High blood glucose isn't the only thing people with diabetes (PWDs) must worry about. In recent years, the importance of controlling blood pressure has become apparent. High blood pressure, high blood glucose, and abnormal lipids (good [HDL] and bad [LDL] cholesterol and triglycerides) are a dangerous trio that can speed the development of diabetes complications. Together they damage large blood vessels, causing heart attacks and strokes, and small blood vessels, causing eye and kidney disease.
"I tell my patients with type 2 diabetes that they don't have three or four separate diseases. Treating type 2 is not only treating high blood sugars but also treating all cardiovascular risk factors-cholesterol, obesity, and hypertension," says Joel Zonszein, M.D., director of the Clinical Diabetes Center at Montefiore Medical Center in New York. "Blood glucose, blood pressure, and blood lipids need to be treated aggressively and early in the continuum of diabetes."
Unfortunately, not all people living with diabetes receive close attention to treating high blood pressure. The reasons are many, from "white-coat syndrome" (in which apprehension of being in a medical setting results in a higher-than-expected reading) to a wait-and-see attitude while a person tries to lose weight or exercise more.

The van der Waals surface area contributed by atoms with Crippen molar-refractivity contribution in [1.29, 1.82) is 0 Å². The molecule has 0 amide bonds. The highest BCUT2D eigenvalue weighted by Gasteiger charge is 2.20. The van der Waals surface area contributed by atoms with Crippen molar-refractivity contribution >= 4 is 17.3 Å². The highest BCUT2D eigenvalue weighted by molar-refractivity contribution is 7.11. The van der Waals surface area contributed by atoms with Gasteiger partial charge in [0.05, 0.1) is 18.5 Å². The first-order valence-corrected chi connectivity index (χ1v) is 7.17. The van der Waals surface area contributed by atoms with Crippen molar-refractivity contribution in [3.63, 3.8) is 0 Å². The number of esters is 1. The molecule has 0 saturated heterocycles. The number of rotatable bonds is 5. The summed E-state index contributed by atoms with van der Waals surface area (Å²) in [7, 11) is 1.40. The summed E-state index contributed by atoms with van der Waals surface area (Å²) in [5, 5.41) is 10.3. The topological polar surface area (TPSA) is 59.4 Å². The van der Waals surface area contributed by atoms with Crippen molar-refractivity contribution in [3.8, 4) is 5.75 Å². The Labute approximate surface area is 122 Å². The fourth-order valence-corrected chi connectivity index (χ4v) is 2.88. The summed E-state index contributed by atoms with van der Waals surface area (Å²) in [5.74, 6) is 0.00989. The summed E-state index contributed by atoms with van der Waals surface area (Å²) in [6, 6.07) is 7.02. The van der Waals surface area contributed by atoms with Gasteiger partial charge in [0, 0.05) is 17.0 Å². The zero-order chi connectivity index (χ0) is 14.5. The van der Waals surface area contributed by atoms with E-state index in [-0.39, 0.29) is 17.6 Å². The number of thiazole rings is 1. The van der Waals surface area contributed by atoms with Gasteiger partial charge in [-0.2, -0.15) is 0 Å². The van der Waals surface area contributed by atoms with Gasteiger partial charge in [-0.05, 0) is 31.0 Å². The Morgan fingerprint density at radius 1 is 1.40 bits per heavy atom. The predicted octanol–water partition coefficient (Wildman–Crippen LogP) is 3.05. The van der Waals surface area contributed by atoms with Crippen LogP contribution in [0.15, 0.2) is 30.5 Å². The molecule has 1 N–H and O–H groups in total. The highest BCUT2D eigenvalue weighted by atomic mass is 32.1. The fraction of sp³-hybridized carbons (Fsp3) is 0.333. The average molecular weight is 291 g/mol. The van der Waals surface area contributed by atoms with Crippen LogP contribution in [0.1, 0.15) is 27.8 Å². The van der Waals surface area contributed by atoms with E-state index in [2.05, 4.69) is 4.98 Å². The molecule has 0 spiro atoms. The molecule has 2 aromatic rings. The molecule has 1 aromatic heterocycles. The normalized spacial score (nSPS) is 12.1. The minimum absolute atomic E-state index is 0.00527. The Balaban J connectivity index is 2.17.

"White-coat syndrome should not be an excuse not to treat blood pressure," Zonszein says. "If someone with diabetes has repeat high readings, such as 130/85 mmHg, it is an indication to start medications."
"Cholesterol, glucose, and weight are very important. But controlling blood pressure can provide the greatest value in reducing blood vessel complications," says endocrinologist David Kendall, M.D., of the International Diabetes Center at Park Nicollet in Minneapolis.